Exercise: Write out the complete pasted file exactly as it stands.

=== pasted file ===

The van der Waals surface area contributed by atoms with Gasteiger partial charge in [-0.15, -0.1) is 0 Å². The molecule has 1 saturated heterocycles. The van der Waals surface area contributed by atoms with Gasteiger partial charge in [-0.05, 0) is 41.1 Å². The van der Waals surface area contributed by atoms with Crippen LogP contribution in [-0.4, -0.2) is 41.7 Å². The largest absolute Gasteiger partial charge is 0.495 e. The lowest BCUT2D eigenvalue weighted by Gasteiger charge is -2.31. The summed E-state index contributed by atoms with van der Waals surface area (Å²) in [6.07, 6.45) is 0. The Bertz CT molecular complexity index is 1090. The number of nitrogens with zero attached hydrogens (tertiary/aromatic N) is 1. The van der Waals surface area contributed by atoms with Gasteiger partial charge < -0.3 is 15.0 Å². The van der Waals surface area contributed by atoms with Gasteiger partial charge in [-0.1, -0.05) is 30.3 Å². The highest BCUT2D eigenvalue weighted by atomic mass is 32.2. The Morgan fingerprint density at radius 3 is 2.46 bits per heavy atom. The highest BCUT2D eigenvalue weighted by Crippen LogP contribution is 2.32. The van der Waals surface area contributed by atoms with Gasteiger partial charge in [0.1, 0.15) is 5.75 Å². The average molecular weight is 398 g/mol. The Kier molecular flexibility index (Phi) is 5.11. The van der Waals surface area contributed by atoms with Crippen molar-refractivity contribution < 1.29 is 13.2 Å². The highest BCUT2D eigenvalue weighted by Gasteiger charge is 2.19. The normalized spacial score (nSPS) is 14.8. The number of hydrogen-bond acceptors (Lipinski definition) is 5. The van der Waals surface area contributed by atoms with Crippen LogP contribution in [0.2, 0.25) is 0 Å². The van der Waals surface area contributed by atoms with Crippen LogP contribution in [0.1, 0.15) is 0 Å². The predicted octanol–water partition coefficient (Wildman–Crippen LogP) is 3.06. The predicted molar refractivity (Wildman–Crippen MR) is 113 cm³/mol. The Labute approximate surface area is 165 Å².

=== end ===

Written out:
The van der Waals surface area contributed by atoms with Gasteiger partial charge in [-0.15, -0.1) is 0 Å². The molecule has 1 saturated heterocycles. The van der Waals surface area contributed by atoms with Gasteiger partial charge in [-0.05, 0) is 41.1 Å². The van der Waals surface area contributed by atoms with Crippen LogP contribution in [-0.4, -0.2) is 41.7 Å². The largest absolute Gasteiger partial charge is 0.495 e. The lowest BCUT2D eigenvalue weighted by Gasteiger charge is -2.31. The summed E-state index contributed by atoms with van der Waals surface area (Å²) in [6.07, 6.45) is 0. The Bertz CT molecular complexity index is 1090. The number of nitrogens with zero attached hydrogens (tertiary/aromatic N) is 1. The van der Waals surface area contributed by atoms with Gasteiger partial charge < -0.3 is 15.0 Å². The van der Waals surface area contributed by atoms with Gasteiger partial charge in [-0.1, -0.05) is 30.3 Å². The highest BCUT2D eigenvalue weighted by atomic mass is 32.2. The Morgan fingerprint density at radius 3 is 2.46 bits per heavy atom. The highest BCUT2D eigenvalue weighted by Crippen LogP contribution is 2.32. The van der Waals surface area contributed by atoms with Gasteiger partial charge in [0.1, 0.15) is 5.75 Å². The average molecular weight is 398 g/mol. The Kier molecular flexibility index (Phi) is 5.11. The van der Waals surface area contributed by atoms with Crippen molar-refractivity contribution < 1.29 is 13.2 Å². The highest BCUT2D eigenvalue weighted by Gasteiger charge is 2.19. The normalized spacial score (nSPS) is 14.8. The number of hydrogen-bond acceptors (Lipinski definition) is 5. The van der Waals surface area contributed by atoms with Crippen LogP contribution in [0.2, 0.25) is 0 Å². The van der Waals surface area contributed by atoms with Crippen LogP contribution in [0.1, 0.15) is 0 Å². The predicted octanol–water partition coefficient (Wildman–Crippen LogP) is 3.06. The predicted molar refractivity (Wildman–Crippen MR) is 113 cm³/mol. The Labute approximate surface area is 165 Å².